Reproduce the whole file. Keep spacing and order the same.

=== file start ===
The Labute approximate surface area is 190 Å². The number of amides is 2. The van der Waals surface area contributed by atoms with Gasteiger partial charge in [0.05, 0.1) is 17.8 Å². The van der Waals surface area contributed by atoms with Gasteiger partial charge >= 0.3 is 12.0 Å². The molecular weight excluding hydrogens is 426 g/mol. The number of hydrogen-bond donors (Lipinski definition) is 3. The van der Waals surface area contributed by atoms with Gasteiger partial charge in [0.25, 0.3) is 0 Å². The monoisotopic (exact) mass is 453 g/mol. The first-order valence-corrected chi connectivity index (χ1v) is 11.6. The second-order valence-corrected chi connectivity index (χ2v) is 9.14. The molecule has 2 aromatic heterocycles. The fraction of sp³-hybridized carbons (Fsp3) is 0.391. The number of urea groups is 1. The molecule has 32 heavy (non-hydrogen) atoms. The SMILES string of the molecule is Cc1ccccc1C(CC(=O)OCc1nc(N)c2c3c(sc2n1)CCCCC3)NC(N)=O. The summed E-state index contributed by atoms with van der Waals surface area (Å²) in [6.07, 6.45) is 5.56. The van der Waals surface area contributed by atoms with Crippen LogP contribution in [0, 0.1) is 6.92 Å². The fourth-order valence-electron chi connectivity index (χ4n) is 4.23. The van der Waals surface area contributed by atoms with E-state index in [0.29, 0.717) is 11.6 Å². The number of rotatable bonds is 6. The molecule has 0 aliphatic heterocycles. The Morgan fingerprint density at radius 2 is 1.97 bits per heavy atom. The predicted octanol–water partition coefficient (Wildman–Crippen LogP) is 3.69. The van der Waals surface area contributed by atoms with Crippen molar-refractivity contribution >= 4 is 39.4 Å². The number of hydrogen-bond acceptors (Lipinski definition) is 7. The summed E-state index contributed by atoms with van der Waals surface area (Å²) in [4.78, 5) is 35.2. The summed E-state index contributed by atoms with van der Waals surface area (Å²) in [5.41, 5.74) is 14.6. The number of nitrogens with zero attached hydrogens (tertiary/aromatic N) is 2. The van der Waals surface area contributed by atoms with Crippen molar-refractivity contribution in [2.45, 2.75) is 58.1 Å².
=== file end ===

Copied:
The Labute approximate surface area is 190 Å². The number of amides is 2. The van der Waals surface area contributed by atoms with Gasteiger partial charge in [0.05, 0.1) is 17.8 Å². The van der Waals surface area contributed by atoms with Gasteiger partial charge >= 0.3 is 12.0 Å². The molecular weight excluding hydrogens is 426 g/mol. The number of hydrogen-bond donors (Lipinski definition) is 3. The van der Waals surface area contributed by atoms with Gasteiger partial charge in [0.25, 0.3) is 0 Å². The monoisotopic (exact) mass is 453 g/mol. The first-order valence-corrected chi connectivity index (χ1v) is 11.6. The second-order valence-corrected chi connectivity index (χ2v) is 9.14. The molecule has 2 aromatic heterocycles. The fraction of sp³-hybridized carbons (Fsp3) is 0.391. The number of urea groups is 1. The molecule has 32 heavy (non-hydrogen) atoms. The SMILES string of the molecule is Cc1ccccc1C(CC(=O)OCc1nc(N)c2c3c(sc2n1)CCCCC3)NC(N)=O. The summed E-state index contributed by atoms with van der Waals surface area (Å²) in [6.07, 6.45) is 5.56. The van der Waals surface area contributed by atoms with Crippen LogP contribution in [0, 0.1) is 6.92 Å². The fourth-order valence-electron chi connectivity index (χ4n) is 4.23. The van der Waals surface area contributed by atoms with E-state index in [0.29, 0.717) is 11.6 Å². The number of rotatable bonds is 6. The molecule has 0 aliphatic heterocycles. The Morgan fingerprint density at radius 2 is 1.97 bits per heavy atom. The predicted octanol–water partition coefficient (Wildman–Crippen LogP) is 3.69. The van der Waals surface area contributed by atoms with Crippen molar-refractivity contribution >= 4 is 39.4 Å². The number of hydrogen-bond acceptors (Lipinski definition) is 7. The summed E-state index contributed by atoms with van der Waals surface area (Å²) in [4.78, 5) is 35.2. The summed E-state index contributed by atoms with van der Waals surface area (Å²) in [5.41, 5.74) is 14.6. The number of nitrogens with zero attached hydrogens (tertiary/aromatic N) is 2. The van der Waals surface area contributed by atoms with Crippen molar-refractivity contribution in [2.45, 2.75) is 58.1 Å².